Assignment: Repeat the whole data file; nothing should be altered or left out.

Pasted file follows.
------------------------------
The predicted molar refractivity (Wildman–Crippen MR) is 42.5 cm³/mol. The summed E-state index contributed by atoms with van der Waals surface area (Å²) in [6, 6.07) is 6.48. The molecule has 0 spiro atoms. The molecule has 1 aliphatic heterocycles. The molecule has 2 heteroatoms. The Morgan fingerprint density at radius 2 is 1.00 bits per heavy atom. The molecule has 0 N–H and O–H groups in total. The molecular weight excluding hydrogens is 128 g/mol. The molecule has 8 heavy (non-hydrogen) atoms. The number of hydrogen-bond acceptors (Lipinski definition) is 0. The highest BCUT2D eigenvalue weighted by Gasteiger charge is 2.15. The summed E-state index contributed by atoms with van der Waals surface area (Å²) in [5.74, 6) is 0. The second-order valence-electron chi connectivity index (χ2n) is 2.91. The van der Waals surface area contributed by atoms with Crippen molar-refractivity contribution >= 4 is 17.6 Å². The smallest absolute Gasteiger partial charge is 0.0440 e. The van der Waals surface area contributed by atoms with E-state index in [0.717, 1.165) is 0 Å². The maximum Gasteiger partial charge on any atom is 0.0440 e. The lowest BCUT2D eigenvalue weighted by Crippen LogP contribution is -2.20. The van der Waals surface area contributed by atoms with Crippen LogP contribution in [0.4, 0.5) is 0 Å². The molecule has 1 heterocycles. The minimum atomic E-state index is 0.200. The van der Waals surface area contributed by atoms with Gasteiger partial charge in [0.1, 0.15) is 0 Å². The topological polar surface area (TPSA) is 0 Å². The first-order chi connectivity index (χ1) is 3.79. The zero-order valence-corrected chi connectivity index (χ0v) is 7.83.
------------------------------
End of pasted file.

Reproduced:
The predicted molar refractivity (Wildman–Crippen MR) is 42.5 cm³/mol. The summed E-state index contributed by atoms with van der Waals surface area (Å²) in [6, 6.07) is 6.48. The molecule has 0 spiro atoms. The molecule has 1 aliphatic heterocycles. The molecule has 2 heteroatoms. The Morgan fingerprint density at radius 2 is 1.00 bits per heavy atom. The molecule has 0 N–H and O–H groups in total. The molecular weight excluding hydrogens is 128 g/mol. The molecule has 8 heavy (non-hydrogen) atoms. The number of hydrogen-bond acceptors (Lipinski definition) is 0. The highest BCUT2D eigenvalue weighted by Gasteiger charge is 2.15. The summed E-state index contributed by atoms with van der Waals surface area (Å²) in [5.74, 6) is 0. The second-order valence-electron chi connectivity index (χ2n) is 2.91. The van der Waals surface area contributed by atoms with Crippen molar-refractivity contribution >= 4 is 17.6 Å². The smallest absolute Gasteiger partial charge is 0.0440 e. The van der Waals surface area contributed by atoms with E-state index in [0.717, 1.165) is 0 Å². The maximum Gasteiger partial charge on any atom is 0.0440 e. The lowest BCUT2D eigenvalue weighted by Crippen LogP contribution is -2.20. The van der Waals surface area contributed by atoms with Crippen LogP contribution in [0.4, 0.5) is 0 Å². The molecule has 1 heterocycles. The minimum atomic E-state index is 0.200. The van der Waals surface area contributed by atoms with Gasteiger partial charge in [0.1, 0.15) is 0 Å². The topological polar surface area (TPSA) is 0 Å². The first-order chi connectivity index (χ1) is 3.79. The zero-order valence-corrected chi connectivity index (χ0v) is 7.83.